Campus Life

University of Lethbridge introduces Charles Weaselhead as 14th chancellor and first of Indigenous descent

The University of Lethbridge Senate has elected Charles Weaselhead as the University’s 14th chancellor – the first time in the institution’s 52-year history that the chancellor position will be held by an Indigenous person.

Situated in the heart of traditional Blackfoot Territory, the U of L has a shared history with the Indigenous community. From creating one of the nation’s first Department of Native American Studies to adopting an Indigenous Protocol Handbook and the recent opening of the Iikaisskini Gathering Place, the University has grown in step with the local Blackfoot community.

“We are honoured that Charlie has accepted the role of chancellor, something that is, frankly, long overdue,” says Dr. Mike Mahon, president and vice-chancellor. “Our University has always worked to foster a meaningful relationship with the Blackfoot community and our Indigenous students and more can be done in terms of making our campuses accessible and desirable to the Indigenous community. It is important we continue to lead the way in promoting truth and healing and eliminating barriers, both on campus and throughout our community, to achieving reconciliation.”

Weaselhead is the former chief of the Blood Tribe and Treaty 7 grand chief. As a survivor of residential schooling, he has devoted his life to promoting health, education and economic development issues for Indigenous people. Recently retired, he admits his new role with the University is a little out of his comfort zone and he welcomes the chance to learn.

“I’m a little bit nervous about the position itself and the unknowns associated with it,” he says. “For me, it’s a deep honour, and it’s a deep honour for my tribe, the Blackfoot Confederacy. I come into this position with an open mind. I have a lot of experience walking both sides of our cultures and that’s how I was taught by my grandfather. You need to understand both cultures and you need to find a way to work with both.”

Weaselhead has worked on numerous boards and committees including the Aboriginal Healing Foundation, Community Violence Prevention on the Blood Reserve, the First Nations Governance Centre, the Assembly of First Nations Chiefs’ Committee on Health and the Alberta First Nations Information Governance Centre’s Chiefs’ Senate. He was a signatory to the Alberta Protocol Agreement on Government-to-Government Relations and the Memorandum of Understanding on First Nations Education.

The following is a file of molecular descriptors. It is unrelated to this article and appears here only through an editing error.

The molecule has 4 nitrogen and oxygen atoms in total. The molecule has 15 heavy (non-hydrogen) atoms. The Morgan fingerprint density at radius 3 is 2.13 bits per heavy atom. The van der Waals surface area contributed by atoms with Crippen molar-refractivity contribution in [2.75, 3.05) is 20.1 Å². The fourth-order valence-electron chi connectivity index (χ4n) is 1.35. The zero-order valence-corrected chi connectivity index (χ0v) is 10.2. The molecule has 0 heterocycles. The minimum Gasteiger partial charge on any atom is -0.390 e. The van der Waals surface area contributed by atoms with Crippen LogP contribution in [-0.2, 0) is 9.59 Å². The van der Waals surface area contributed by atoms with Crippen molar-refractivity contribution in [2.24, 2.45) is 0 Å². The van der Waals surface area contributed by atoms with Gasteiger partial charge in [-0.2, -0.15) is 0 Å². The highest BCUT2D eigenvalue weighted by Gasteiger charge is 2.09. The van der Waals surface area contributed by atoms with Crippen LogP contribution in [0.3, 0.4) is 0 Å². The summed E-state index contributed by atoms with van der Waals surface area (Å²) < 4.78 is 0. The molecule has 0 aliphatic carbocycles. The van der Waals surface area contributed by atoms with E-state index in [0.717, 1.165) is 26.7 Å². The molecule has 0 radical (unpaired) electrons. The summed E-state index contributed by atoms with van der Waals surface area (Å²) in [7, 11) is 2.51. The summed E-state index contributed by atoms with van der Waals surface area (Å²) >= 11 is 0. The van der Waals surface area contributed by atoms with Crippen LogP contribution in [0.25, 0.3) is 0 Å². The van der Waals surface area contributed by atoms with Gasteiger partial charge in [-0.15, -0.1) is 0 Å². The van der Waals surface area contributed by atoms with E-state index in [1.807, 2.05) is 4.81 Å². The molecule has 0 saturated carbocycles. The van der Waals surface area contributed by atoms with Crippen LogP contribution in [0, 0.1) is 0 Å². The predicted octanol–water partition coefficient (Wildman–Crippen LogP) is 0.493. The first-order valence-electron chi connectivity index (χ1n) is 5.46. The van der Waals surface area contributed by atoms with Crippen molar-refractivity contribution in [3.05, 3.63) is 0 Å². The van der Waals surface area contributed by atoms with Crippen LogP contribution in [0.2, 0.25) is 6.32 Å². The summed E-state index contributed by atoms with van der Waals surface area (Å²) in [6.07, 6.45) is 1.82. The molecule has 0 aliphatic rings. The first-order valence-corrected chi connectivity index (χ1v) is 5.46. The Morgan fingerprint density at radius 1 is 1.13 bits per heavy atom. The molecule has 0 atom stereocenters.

He is noted as a determined leader who fosters relationship building in resolving social issues facing Indigenous people and he has worked with every level of government in championing his vision for a truly reconciled community.

“Over the years, I’ve worked with our people to begin to understand that there is life outside of the reserve, and that life is a good life; there are opportunities there,” he says. “You also have to align yourself and show that you can fit into that society and the way to fit is through education, being out there and connecting yourself with people and with industry.

“In my view it’s a day-to-day process, a work in progress, you and I, sitting here together understanding our backgrounds; and that there is some commonality between us.”

Weaselhead holds a Certificate of Hospital and Health Care Administration from the University of Saskatchewan and has served on the Board of Directors for Athabasca University. He will officially be installed as the University’s 14th chancellor at 2019 Spring Convocation. He succeeds Janice Varzari (BN ’90, MEd ’20), who served as chancellor since 2015.

“I am very excited about this opportunity. I think there will be a learning curve for me but it’s a great environment for me to use a little bit of my experience and my background to help the University of Lethbridge,” says Weaselhead. “It’s all about knowing your identity and where you fit into the University. There’s a tremendous opportunity for southern Alberta to grow with our Aboriginal brothers and sisters. If one falters, the other falters and if we grow together economically and educationally, I think the sky is the limit.”